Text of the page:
11. Repeat A Lie: Joseph Goebbels said: “Never admit a lie – simply keep repeating it.” This works wonders for governments intent on misleading its citizens. This is the reason why 70% of Americans believe that Iraq was behind 9-11 despite all evidence to the contrary. The Bush propaganda machine just keeps repeating it over and over. And over here in the UK, Blair just keeps repeating that weapons of mass destruction exist and that it was a “good thing” to illegally invade a sovereign state. When no WMD were discovered in Iraq, Blair just started repeating another lie that the world is safer as a result of his disastrous Iraq invasion.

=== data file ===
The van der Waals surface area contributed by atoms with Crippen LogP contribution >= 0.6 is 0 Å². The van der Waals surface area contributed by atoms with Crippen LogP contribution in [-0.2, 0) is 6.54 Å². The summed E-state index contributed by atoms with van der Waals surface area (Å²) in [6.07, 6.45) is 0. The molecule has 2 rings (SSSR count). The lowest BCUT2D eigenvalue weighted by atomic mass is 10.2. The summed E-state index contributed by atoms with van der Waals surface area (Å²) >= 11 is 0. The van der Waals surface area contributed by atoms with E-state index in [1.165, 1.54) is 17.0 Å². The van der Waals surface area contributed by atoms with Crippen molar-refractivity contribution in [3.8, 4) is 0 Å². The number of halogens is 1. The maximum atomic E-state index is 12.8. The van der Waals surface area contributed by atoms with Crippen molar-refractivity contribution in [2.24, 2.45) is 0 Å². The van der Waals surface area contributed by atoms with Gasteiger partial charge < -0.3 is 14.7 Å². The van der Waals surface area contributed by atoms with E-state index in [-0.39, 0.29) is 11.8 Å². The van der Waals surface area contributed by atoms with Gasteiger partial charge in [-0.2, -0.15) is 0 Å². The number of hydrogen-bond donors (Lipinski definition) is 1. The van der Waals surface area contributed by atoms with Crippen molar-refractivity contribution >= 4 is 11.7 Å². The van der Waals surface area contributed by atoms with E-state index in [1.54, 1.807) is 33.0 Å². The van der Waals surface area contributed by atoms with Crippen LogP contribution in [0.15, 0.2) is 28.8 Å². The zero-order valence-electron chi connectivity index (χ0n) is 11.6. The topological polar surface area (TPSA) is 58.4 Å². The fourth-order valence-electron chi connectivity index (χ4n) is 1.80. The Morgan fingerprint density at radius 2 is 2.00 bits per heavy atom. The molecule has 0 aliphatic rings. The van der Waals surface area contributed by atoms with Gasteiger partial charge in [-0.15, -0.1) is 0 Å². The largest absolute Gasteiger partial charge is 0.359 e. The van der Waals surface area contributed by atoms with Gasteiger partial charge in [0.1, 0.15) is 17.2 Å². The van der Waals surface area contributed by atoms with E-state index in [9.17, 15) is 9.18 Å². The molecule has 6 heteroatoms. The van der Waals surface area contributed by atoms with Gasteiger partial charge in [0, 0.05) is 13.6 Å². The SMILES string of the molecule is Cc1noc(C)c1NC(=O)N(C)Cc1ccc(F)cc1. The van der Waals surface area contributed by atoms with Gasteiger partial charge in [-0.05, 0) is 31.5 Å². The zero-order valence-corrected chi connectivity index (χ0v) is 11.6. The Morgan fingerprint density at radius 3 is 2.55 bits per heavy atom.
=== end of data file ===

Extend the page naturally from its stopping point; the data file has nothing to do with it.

12. Hide Truth in a Barrage of Lies: This is a very useful method of not getting caught making a lie. The lies that go along with the truthful piece of information spin that truth so that it is no longer any use. When questioned on this method, governments can always hold up their hands in mocked surprise telling us that they give us the truth all along. During the Iraqi war, for example, truth and fiction were deliberately mixed together by the US and UK governments in a very confusing way, with innuendos of fictitious Iraqi military capacity. The government here in the UK is trying to contend that the 45-minute claim in the intelligence dossier actually referred to more conventional weapons, and therefore everyone was telling the truth.